Digital is Putting its Best Pixel Forward & Going Print: The Audience-Empowered Print Future

February 20, 2014

Why The Pixels on the Screen Transition to Ink on Paper is Working Today?

MIC Logo I’ve always firmly believed that life without print in the magazine media industry would be unbalanced, a bit off kilter, just not right. It would be like Kojak without his sucker, a stuffy kid without Vicks VapoRub or Mr. Magazine™ sans his mustache; some things are destined to be under your nose, no matter what. And ink on paper is one of those when it comes to magazine media.

When I founded the Magazine Innovation Center (MIC) in 2009, I did it listening to the naysayers of the publishing world who were shouting at the top of their lungs: “Print is dying or already dead! Long live digital!” Luckily, I’ve never believed much in negativity or ghostly visions seen by prophets of doom; everyone needs their eyes checked occasionally.

I was determined to amplify the future of print in a digital age with MIC and I wanted, and continue to evangelize the importance and seriousness of its value to the industry. Digital without a foundation (where magazine media is concerned) will not stand. In the business of publishing it is a proven fact tangibility counts for something. Vast amounts of cyberspace are a wondrous thing, but where is the ownership, the showmanship and the membership of digital? You can buy an app, but can you really physically touch it and feel its pages, like you can with print?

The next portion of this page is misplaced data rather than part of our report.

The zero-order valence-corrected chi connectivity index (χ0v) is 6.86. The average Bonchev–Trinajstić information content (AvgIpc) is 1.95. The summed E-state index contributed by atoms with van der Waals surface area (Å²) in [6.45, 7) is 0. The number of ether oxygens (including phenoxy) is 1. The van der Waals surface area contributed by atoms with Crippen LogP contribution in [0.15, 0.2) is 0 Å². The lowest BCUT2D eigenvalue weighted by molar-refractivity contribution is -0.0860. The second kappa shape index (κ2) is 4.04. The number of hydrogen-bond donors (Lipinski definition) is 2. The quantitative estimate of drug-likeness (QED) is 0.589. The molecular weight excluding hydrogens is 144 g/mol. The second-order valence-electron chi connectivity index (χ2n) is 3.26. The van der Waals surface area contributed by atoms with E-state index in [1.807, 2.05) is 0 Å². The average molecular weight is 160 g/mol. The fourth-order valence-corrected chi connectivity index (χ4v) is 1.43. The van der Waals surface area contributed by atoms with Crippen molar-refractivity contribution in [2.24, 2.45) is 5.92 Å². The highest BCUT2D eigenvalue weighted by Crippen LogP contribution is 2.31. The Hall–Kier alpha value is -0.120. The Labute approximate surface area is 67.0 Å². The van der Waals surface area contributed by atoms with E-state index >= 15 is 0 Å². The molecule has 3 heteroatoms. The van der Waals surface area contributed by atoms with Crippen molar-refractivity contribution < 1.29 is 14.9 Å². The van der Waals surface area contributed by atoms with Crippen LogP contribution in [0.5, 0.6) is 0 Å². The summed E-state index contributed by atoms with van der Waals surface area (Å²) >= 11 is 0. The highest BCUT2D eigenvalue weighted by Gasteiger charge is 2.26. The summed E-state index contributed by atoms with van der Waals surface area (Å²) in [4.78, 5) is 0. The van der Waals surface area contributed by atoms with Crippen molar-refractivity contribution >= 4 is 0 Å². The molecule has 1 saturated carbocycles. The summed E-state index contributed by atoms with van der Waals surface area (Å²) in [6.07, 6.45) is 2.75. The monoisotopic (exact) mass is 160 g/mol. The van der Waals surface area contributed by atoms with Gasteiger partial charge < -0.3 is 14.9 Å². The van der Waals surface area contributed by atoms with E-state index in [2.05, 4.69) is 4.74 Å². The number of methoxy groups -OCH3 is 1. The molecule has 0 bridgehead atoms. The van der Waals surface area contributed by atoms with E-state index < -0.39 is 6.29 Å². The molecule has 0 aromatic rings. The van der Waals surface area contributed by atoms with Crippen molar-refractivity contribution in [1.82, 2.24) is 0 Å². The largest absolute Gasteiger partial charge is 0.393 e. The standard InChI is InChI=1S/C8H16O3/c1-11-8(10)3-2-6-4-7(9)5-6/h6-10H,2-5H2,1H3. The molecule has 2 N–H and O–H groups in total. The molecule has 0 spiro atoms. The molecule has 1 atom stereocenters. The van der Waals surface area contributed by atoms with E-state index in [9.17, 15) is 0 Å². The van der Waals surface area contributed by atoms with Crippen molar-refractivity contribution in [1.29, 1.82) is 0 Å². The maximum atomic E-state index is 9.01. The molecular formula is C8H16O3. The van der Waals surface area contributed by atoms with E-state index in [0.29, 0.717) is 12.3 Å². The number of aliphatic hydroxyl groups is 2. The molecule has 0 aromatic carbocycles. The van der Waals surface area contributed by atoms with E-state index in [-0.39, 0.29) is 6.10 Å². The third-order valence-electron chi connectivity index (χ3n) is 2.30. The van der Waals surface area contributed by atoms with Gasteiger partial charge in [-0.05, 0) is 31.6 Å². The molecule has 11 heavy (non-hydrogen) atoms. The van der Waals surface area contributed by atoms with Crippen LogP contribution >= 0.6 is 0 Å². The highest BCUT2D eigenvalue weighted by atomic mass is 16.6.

The answers are obvious, as some recent maneuvers by magazine media have proven.

But if you doubt me, have a look at some of these quotes from executives and notables in the business who are finding out that print is a bondable commodity when it comes to sticking to your audience’s mind, heart and wallet.

Net-A-Porter’s Natalie Massenet on the new print launch of Porter magazine:


“We think it’s a continuation of our service,” she said of the forthcoming magazine. “It will be entirely shoppable, ads will be shoppable — we’re going to try and create something completely new there.”

“I know it sounds crazy,” Ms. Massenet said. “It’s not for the fainthearted, but we’re a multimedia company, and in the same way that you have to have a Facebook page and an Instagram account and be on mobile and have a website, you also need to be in print.”


What did she say? You also need to be in print, was it? Finally, the hyperbole of digital-only has been unmasked. In the 21st century, in this digital age, there is absolutely no reason our customers can’t have it all. There is no either/or in this scenario. To satisfy the needs and wants of our readers; we must deliver relevant content, via the relevant platform to that particular arena’s relevant audience. People are moved and touched by the tactile nature of the printed product.

Audience-empowered print is just common sense. Magazines that are using all kinds of print integration and optimization, but at the same time leaving the decision to the readers about whether they want to activate the pages or not. The audience can enjoy the magazine as is, or can use their mobile device to access the second and third screens. It is an audience-empowered print, short and simple.